The Domino Sugar construction site on the Brooklyn waterfront is about as close to the water as you can get.
“When you came here in 2012, you could almost reach down and touch the East River, and now you’re considerably above it,” said David Lombino, a managing director at Two Trees, standing on a concrete pier that juts out 50 feet over the water.
The developer bought this waterfront site for $185 million in 2012 after falling in love with the expansive views of the Manhattan skyline and the Williamsburg Bridge.
A month later, the storm-surge from Sandy flooded most of the property.
Lombino says the company spent the next two years totally reworking its plans. It raised the grade of the entire site between two and seven feet, and moved the footprint of new buildings back at least 50 feet further from the river.
That was expensive. But Lombino says it was worth it to reduce the risk of future flood damage.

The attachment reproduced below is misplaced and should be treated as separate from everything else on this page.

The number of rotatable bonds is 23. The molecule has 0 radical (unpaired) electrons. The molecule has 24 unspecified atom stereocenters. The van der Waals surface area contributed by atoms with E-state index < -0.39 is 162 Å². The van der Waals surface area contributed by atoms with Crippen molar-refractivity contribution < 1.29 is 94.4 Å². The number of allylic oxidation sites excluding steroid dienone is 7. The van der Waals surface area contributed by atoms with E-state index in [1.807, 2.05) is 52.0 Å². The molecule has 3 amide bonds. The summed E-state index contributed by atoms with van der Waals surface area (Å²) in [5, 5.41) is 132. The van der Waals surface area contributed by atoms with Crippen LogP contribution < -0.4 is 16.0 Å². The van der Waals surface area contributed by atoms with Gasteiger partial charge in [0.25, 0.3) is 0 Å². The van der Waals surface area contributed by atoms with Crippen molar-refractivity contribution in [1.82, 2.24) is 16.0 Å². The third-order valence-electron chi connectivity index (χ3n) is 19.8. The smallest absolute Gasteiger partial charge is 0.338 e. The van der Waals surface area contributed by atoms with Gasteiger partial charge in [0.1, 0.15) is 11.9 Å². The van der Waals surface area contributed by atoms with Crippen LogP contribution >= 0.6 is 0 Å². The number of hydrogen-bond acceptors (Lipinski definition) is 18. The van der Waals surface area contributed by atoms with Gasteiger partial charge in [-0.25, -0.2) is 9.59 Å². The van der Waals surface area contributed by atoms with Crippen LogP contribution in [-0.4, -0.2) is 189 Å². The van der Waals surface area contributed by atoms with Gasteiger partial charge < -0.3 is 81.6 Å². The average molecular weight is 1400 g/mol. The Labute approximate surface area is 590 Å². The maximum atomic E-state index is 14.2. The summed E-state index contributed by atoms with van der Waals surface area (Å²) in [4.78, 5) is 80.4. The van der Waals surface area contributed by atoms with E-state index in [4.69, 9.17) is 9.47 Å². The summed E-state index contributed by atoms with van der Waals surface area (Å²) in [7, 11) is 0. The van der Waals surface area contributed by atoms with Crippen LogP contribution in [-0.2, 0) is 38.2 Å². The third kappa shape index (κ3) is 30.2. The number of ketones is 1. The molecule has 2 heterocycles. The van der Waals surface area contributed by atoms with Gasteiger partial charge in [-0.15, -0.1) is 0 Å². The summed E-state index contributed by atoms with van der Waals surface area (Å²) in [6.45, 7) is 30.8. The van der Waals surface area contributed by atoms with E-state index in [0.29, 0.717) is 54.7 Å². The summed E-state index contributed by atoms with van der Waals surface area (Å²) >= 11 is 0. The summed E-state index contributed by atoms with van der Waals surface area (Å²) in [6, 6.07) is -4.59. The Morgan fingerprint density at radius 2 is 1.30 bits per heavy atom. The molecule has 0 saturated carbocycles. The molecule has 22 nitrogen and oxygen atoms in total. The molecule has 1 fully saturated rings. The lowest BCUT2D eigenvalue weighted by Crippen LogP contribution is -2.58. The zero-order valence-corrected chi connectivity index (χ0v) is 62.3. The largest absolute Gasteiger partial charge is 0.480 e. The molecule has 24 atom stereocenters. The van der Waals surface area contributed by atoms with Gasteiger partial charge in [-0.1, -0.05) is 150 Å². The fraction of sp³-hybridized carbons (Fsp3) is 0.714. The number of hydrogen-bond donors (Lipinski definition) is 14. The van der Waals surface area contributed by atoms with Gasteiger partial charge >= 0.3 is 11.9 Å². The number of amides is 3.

“It’s not a matter of if it will flood again,” Lombino said. “It’s a matter of when, and how quickly we can bounce back the next time.”
It’s not just developers who are planning for the next storm. Since Sandy, New York City has made big changes to its building and zoning codes for structures of all kinds — from luxury apartments to single family homes — aimed at getting expensive heating and electrical systems out of basements and off the ground.
“We’re replacing less safe buildings with more safe buildings,” said Daniel Zarrilli, New York’s senior director of climate policy and programs. “So that means we’re elevating the house. We’re elevating the core infrastructure — the mechanicals, the electrical equipment, the meter. All of that is being raised out of harm’s way and out of the floodplain.”
Even the city’s critics concede New York has moved quickly since Sandy.
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SOURCE: NPR, Joel Rose